To Brand Or Not To Brand? That Is The Question

 


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The brands are coming! Their arrival has been evident in our supermarkets and on the main streets of our towns and cities for some time now. It started as a trickle, led by the makers and the retailers of consumer goods, but it has more recently become a fast moving torrent that races headlong through almost every business and walk of life. In certain respects, it has come later to the hospitality world than to many others but now that it has arrived it is clearly planning to stay.

Make for the high ground! For many in the industry, it is something to be viewed uneasily as it threatens to burst its banks and overwhelm everything that stands in its way. Others are out constructing canals and reservoirs. For us, branding offers something new and exciting; a fresh flow of ideas that will bring renewed direction and vigour to our business.

So, to brand or not to brand? This is just one of the questions facing Irish business owners in 2003 as we regard the landscape and consider our choices.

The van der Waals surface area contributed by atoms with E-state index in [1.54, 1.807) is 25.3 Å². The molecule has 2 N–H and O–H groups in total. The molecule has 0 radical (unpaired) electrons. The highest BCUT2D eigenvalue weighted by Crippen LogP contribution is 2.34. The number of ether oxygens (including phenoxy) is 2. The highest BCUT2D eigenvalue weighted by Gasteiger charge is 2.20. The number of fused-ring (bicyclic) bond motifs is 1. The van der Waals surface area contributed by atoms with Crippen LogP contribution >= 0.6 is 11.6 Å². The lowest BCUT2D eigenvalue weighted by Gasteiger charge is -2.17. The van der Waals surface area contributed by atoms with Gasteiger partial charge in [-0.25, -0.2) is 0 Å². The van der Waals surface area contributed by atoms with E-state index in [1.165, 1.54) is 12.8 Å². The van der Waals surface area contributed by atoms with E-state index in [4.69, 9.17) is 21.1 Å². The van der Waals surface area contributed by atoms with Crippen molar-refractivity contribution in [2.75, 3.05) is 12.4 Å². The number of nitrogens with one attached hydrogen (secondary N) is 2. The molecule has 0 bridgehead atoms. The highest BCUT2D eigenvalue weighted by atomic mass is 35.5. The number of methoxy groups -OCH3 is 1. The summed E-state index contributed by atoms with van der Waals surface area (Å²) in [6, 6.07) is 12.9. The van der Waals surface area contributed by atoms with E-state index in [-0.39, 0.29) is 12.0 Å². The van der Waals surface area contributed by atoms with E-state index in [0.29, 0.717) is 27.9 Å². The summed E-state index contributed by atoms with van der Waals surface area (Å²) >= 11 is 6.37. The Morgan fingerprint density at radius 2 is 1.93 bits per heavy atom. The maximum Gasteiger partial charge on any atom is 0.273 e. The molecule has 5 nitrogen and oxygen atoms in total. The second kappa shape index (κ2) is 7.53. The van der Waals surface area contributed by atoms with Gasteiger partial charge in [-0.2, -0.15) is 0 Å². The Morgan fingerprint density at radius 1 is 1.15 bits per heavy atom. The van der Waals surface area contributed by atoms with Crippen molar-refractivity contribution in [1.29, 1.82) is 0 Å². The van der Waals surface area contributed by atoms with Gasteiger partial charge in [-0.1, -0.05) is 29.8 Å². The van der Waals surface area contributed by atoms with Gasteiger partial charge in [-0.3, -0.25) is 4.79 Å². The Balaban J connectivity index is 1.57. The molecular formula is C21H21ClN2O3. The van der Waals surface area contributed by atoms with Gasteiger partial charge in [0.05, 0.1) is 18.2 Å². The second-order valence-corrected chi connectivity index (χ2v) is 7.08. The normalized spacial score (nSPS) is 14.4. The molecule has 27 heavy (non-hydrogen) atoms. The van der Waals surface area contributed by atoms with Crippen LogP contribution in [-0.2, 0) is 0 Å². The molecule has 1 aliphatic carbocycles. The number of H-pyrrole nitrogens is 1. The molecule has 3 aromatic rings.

Any unease that we may feel in the matter is readily understood. The B-word has been bandied about a great deal during the last few years and has been blamed (most famously in Naomi Klein’s recent book No Logo) for some of the worst excesses of globalisation. It is often presented as invasive, almost colonial, in its intent, something that we are particularly sensitive to on this island. (Ironically perhaps, two of the more prolific brands sweeping hospitality in the UK – Jury’s Inns and O’Brien’s Sandwich Bars - are Irish).

Branding too is often associated with a cookie cutter approach to business and thanks to the efforts of brands such as the global burger chains it can seem to offer only faceless uniformity and hopeless mechanical repetition (albeit whilst helping to deliver huge profits).

Smoke and mirrors! At times, it can seem to be nothing more than a navel- gazing exercise that promises much and delivers little, or at least little of any substance.